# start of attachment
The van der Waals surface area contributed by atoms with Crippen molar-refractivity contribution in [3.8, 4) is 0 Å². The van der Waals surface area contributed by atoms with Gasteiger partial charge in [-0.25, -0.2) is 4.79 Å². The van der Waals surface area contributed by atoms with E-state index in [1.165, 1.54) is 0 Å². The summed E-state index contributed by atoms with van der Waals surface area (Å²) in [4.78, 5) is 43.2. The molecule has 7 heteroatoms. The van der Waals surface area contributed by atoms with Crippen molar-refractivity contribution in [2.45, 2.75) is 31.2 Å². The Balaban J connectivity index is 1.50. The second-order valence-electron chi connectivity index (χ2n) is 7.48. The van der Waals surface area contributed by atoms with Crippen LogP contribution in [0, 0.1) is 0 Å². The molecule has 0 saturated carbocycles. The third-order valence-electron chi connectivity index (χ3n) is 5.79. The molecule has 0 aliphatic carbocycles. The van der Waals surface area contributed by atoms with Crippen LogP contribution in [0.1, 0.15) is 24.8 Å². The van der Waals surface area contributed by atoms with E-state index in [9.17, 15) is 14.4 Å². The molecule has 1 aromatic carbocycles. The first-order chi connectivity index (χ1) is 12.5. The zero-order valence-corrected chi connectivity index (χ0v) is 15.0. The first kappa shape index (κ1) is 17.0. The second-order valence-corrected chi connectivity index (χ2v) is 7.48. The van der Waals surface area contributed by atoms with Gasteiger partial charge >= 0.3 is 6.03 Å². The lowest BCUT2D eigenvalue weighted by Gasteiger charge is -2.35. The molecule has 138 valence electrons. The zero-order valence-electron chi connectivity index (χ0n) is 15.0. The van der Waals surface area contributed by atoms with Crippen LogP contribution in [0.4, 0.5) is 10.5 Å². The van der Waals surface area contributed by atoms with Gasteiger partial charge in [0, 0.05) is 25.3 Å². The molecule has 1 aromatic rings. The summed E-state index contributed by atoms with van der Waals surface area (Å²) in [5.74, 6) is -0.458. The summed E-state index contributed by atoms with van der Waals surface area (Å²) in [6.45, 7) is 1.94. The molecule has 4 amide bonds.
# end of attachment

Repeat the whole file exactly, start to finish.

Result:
The van der Waals surface area contributed by atoms with Crippen molar-refractivity contribution in [3.8, 4) is 0 Å². The van der Waals surface area contributed by atoms with Gasteiger partial charge in [-0.25, -0.2) is 4.79 Å². The van der Waals surface area contributed by atoms with E-state index in [1.165, 1.54) is 0 Å². The summed E-state index contributed by atoms with van der Waals surface area (Å²) in [4.78, 5) is 43.2. The molecule has 7 heteroatoms. The van der Waals surface area contributed by atoms with Crippen molar-refractivity contribution in [2.45, 2.75) is 31.2 Å². The Balaban J connectivity index is 1.50. The second-order valence-electron chi connectivity index (χ2n) is 7.48. The van der Waals surface area contributed by atoms with Crippen LogP contribution in [0, 0.1) is 0 Å². The molecule has 0 saturated carbocycles. The third-order valence-electron chi connectivity index (χ3n) is 5.79. The molecule has 0 aliphatic carbocycles. The van der Waals surface area contributed by atoms with Crippen LogP contribution in [0.1, 0.15) is 24.8 Å². The van der Waals surface area contributed by atoms with E-state index in [9.17, 15) is 14.4 Å². The molecule has 1 aromatic carbocycles. The first-order chi connectivity index (χ1) is 12.5. The zero-order valence-corrected chi connectivity index (χ0v) is 15.0. The first kappa shape index (κ1) is 17.0. The second-order valence-corrected chi connectivity index (χ2v) is 7.48. The van der Waals surface area contributed by atoms with Gasteiger partial charge >= 0.3 is 6.03 Å². The lowest BCUT2D eigenvalue weighted by Gasteiger charge is -2.35. The molecule has 138 valence electrons. The zero-order valence-electron chi connectivity index (χ0n) is 15.0. The van der Waals surface area contributed by atoms with Crippen LogP contribution in [0.4, 0.5) is 10.5 Å². The van der Waals surface area contributed by atoms with Gasteiger partial charge in [0, 0.05) is 25.3 Å². The molecule has 1 aromatic rings. The summed E-state index contributed by atoms with van der Waals surface area (Å²) in [5.74, 6) is -0.458. The summed E-state index contributed by atoms with van der Waals surface area (Å²) in [6.45, 7) is 1.94. The molecule has 4 amide bonds.